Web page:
Australian Agriculture Minister David Littleproud on Tuesday demanded prison sentence for offenders responsible for placing pins and needles in strawberries, according to Xinhua news agency.
In his first comments on the contamination scare, he said the government would support farmers impacted by the contamination.
"State agencies need to throw the book (at the offenders). Whoever this idiot is, is lucky that no one is hurt. I'd expect penalties to include jail time," he told Fairfax Media on Tuesday.
"My thoughts are with every farmer caught up in this and the Coalition is always looking at ways to help farmers and we will continue to monitor developments as this unfolds."
Initial speculation was that a disgruntled employee was responsible for the contamination but as more cases have come to light, authorities have expressed concerns about copycat offenders.
Contaminated strawberries have been sold in every Australian state except Western Australia and the fruits have been removed from supermarket shelves as a precaution.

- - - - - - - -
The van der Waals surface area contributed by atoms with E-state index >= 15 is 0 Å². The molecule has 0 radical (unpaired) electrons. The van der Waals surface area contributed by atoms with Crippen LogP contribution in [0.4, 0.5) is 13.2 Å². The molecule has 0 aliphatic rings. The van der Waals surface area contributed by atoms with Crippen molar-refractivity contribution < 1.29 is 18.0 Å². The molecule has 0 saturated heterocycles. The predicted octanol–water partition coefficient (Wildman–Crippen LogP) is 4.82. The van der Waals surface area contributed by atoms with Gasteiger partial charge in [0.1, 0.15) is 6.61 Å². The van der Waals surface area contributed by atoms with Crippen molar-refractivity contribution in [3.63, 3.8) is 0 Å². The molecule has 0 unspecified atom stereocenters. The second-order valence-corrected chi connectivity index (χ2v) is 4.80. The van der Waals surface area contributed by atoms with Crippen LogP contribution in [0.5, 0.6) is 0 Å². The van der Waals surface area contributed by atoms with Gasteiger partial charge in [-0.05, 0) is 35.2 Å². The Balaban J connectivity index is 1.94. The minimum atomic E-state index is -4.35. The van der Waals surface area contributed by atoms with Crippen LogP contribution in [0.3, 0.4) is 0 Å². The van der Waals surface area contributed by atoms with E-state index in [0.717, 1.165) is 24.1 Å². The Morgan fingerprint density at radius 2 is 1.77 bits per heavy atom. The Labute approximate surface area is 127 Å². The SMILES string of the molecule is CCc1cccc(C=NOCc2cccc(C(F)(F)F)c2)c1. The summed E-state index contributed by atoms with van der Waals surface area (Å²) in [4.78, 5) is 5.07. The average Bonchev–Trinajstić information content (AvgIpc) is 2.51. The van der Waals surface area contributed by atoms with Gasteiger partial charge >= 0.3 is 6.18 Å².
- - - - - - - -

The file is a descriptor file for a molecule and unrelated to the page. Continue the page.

One person was hospitalised after eating a contaminated strawberry. The contamination has been traced back to farms in Queensland and New South Wales.
Authorities in Queensland have offered a 100,000 Australian dollars (US$71,600) reward for information leading to the arrest of the culprit or culprits.
Littleproud's comments come following revelation the Australian Border Force has joined the investigation and was prepared to deport any offender if they had come from a foreign country.
Under Australian laws, people in Australia holding working holiday visas can only have their visa extended for a second year if they complete 88 days of paid work in regional Australia. The stipulation means that a large percentage of Australia's agricultural workforce is on a temporary visa.
Source: NAM NEWS NETWORK